Porphyrin Self-Metalation on Rutile TIO2(110)
Floreano1, G. Lovat2, M. Dominguez2, M. Abadia3, C. Rogero3, D. Forrer4 and A. Vittadini4
1.CNR-IOM – Trieste, Italy
2.Graduate School of Nanotechnology, University of Trieste, Trieste, Italy
3.Centro de Fisica de Materiales, CSIC-UPV – San Sebastian, Spain
4.CNR-IENI and Consorzio INSTM, Padova, Padova, Italy
Among dye-sensitized solar cells, porphyrin molecules and titania surfaces are much studied because of the possibility to tune the optical window by a suitable choice of the porphyrin central metal, which can be incorporated post-growth either by metal deposition atop the molecular overlayer  or by temperature induced extraction from a metallic substrate.
Recently, the incorporation of deposited Ni atoms in the macrocycle of tetra-phenyl porphyrins (TPP) has been reported also on the TiO2(110) surface. In addition, the large anisotropy of the rutile TiO2(110) surface has been shown to drive the ordering of Zn-TPP into compact overlayer domains. In both cases, the optimal metalation and molecular ordering were achieved upon mild annealing to 550 and 420 K, respectively.
Here, we report a combined Synchrotron spectroscopy (XPS, NEXAFS), STM topography and DFT simulation study of the self-metalation of porphyrin molecules deposited on the rutile TiO2(110) surface. We have recently found that metal-free porphyrins are very reactive on this substrates, so that hydrogen capture by the iminic nitrogen atoms takes place already at room temperature. The incorporation of Ti substrate atoms into TPP is found to start at a substrate temperature as low as ~350 K. The interfacial molecules are found to be fully metalated at 400-450 K, irrespective of the molecular coverage (in the monolayer range). Interestingly, the Ti incorporation drives both conformational and orientational changes in isolated molecules, while no phase symmetry changes are observed for compact domains, likely due to steric limitation. We have observed equivalent annealing temperatures also for the self-metalation of differently functionalized porphyrins, namely octa-ethyl (OEP) and tert-butyl-tetra-phenyl (TBTPP) porphyrins.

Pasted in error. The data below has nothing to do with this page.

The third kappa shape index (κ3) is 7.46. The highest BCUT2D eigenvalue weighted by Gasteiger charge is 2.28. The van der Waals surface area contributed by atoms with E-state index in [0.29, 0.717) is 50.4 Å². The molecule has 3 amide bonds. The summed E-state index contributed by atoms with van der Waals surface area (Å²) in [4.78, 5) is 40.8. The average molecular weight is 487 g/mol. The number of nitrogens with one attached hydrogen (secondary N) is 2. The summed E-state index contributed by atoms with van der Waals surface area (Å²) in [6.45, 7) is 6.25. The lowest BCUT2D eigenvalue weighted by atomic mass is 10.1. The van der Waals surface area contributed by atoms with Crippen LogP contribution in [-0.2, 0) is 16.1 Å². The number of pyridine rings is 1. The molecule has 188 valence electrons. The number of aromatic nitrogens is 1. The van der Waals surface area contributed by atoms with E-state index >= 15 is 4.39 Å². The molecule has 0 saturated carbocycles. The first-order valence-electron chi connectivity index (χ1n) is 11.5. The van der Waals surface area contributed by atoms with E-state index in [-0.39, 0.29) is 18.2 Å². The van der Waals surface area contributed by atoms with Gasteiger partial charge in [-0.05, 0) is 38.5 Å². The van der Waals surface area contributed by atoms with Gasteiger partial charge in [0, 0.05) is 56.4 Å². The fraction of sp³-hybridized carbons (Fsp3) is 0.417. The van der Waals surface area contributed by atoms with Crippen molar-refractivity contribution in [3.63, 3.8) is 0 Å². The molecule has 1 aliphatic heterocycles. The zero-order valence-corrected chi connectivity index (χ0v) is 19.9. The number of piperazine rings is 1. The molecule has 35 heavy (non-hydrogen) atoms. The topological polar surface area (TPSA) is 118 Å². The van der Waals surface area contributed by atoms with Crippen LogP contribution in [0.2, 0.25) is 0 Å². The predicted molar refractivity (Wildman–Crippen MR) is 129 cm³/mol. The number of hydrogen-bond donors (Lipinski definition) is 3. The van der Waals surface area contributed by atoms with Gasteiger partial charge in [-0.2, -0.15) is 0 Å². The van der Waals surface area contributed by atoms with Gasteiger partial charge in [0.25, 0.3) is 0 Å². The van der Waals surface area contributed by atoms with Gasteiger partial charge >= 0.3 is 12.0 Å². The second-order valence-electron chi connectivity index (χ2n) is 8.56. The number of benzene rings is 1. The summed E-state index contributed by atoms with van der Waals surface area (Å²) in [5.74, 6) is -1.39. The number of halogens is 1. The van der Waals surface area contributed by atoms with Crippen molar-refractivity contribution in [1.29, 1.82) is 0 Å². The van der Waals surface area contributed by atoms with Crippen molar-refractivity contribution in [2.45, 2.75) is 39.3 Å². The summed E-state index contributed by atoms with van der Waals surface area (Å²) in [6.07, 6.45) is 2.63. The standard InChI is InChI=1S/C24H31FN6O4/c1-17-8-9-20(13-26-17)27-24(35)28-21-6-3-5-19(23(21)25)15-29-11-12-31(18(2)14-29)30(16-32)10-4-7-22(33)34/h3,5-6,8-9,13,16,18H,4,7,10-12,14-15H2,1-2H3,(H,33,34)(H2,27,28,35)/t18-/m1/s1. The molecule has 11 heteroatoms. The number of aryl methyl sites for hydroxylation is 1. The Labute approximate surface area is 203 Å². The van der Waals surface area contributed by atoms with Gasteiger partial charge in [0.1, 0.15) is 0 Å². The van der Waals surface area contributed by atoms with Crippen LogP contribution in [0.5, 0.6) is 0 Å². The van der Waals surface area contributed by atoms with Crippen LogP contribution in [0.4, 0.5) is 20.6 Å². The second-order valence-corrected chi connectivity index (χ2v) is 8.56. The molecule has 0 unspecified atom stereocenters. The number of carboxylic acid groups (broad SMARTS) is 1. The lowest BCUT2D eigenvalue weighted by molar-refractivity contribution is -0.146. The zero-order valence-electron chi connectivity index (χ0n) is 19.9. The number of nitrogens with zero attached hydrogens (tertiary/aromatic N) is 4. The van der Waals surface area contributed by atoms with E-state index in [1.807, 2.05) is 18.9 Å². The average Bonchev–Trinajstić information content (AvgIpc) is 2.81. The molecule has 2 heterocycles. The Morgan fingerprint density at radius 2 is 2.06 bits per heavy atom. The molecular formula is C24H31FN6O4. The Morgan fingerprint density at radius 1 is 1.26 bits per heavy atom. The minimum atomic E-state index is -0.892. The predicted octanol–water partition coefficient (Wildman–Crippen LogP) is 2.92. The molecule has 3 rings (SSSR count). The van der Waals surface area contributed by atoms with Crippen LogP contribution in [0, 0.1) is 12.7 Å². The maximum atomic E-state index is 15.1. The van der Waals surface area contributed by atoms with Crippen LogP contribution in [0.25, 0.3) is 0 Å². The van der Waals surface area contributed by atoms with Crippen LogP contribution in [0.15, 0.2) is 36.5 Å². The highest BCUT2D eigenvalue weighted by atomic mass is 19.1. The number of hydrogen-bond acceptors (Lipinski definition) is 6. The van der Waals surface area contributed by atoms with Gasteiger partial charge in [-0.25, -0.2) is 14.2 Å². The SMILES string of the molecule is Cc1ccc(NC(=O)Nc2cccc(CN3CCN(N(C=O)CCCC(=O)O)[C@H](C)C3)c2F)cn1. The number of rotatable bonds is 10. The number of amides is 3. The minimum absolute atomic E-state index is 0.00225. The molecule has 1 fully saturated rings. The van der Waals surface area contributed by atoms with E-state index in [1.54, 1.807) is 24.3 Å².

In conclusion, the mild annealing, as routinely employed for improving the molecular ordering, makes the Ti self-metalation a process competitive with metalation by deposition, and makes potentially active the metal exchange reaction at the interfacial prorphyrin layer.
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